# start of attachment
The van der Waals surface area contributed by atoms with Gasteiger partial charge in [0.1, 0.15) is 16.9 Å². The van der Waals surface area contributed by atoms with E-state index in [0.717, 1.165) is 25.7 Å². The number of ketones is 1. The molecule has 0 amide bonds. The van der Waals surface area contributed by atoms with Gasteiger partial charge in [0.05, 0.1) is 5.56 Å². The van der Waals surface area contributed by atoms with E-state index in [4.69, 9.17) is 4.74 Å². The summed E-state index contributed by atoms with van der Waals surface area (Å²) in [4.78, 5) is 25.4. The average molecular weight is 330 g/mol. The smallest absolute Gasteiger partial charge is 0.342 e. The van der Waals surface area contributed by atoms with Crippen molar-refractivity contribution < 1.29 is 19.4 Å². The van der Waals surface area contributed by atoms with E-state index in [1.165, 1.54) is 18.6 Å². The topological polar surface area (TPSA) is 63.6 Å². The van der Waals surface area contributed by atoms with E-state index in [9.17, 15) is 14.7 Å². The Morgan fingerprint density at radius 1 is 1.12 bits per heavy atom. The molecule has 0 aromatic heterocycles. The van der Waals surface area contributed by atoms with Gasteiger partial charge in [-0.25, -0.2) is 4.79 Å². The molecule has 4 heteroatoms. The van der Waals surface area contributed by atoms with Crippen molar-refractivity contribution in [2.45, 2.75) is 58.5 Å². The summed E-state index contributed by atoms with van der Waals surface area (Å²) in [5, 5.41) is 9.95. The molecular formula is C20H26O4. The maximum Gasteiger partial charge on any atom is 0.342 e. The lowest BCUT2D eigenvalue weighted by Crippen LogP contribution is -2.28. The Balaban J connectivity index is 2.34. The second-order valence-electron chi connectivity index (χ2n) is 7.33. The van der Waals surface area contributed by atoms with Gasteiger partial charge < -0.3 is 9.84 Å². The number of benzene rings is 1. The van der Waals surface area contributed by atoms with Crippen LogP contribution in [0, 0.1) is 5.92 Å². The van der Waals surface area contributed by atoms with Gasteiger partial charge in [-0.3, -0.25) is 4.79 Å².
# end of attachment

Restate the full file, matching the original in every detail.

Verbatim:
The van der Waals surface area contributed by atoms with Gasteiger partial charge in [0.1, 0.15) is 16.9 Å². The van der Waals surface area contributed by atoms with E-state index in [0.717, 1.165) is 25.7 Å². The number of ketones is 1. The molecule has 0 amide bonds. The van der Waals surface area contributed by atoms with Gasteiger partial charge in [0.05, 0.1) is 5.56 Å². The van der Waals surface area contributed by atoms with E-state index in [4.69, 9.17) is 4.74 Å². The summed E-state index contributed by atoms with van der Waals surface area (Å²) in [4.78, 5) is 25.4. The average molecular weight is 330 g/mol. The smallest absolute Gasteiger partial charge is 0.342 e. The van der Waals surface area contributed by atoms with Crippen molar-refractivity contribution < 1.29 is 19.4 Å². The van der Waals surface area contributed by atoms with E-state index in [1.165, 1.54) is 18.6 Å². The topological polar surface area (TPSA) is 63.6 Å². The van der Waals surface area contributed by atoms with E-state index in [9.17, 15) is 14.7 Å². The Morgan fingerprint density at radius 1 is 1.12 bits per heavy atom. The molecule has 0 aromatic heterocycles. The van der Waals surface area contributed by atoms with Gasteiger partial charge in [-0.25, -0.2) is 4.79 Å². The molecule has 4 heteroatoms. The van der Waals surface area contributed by atoms with Crippen molar-refractivity contribution in [2.45, 2.75) is 58.5 Å². The summed E-state index contributed by atoms with van der Waals surface area (Å²) in [5, 5.41) is 9.95. The molecular formula is C20H26O4. The maximum Gasteiger partial charge on any atom is 0.342 e. The lowest BCUT2D eigenvalue weighted by Crippen LogP contribution is -2.28. The Balaban J connectivity index is 2.34. The second-order valence-electron chi connectivity index (χ2n) is 7.33. The van der Waals surface area contributed by atoms with Gasteiger partial charge < -0.3 is 9.84 Å². The number of benzene rings is 1. The van der Waals surface area contributed by atoms with Crippen LogP contribution in [0, 0.1) is 5.92 Å². The van der Waals surface area contributed by atoms with Gasteiger partial charge in [-0.3, -0.25) is 4.79 Å².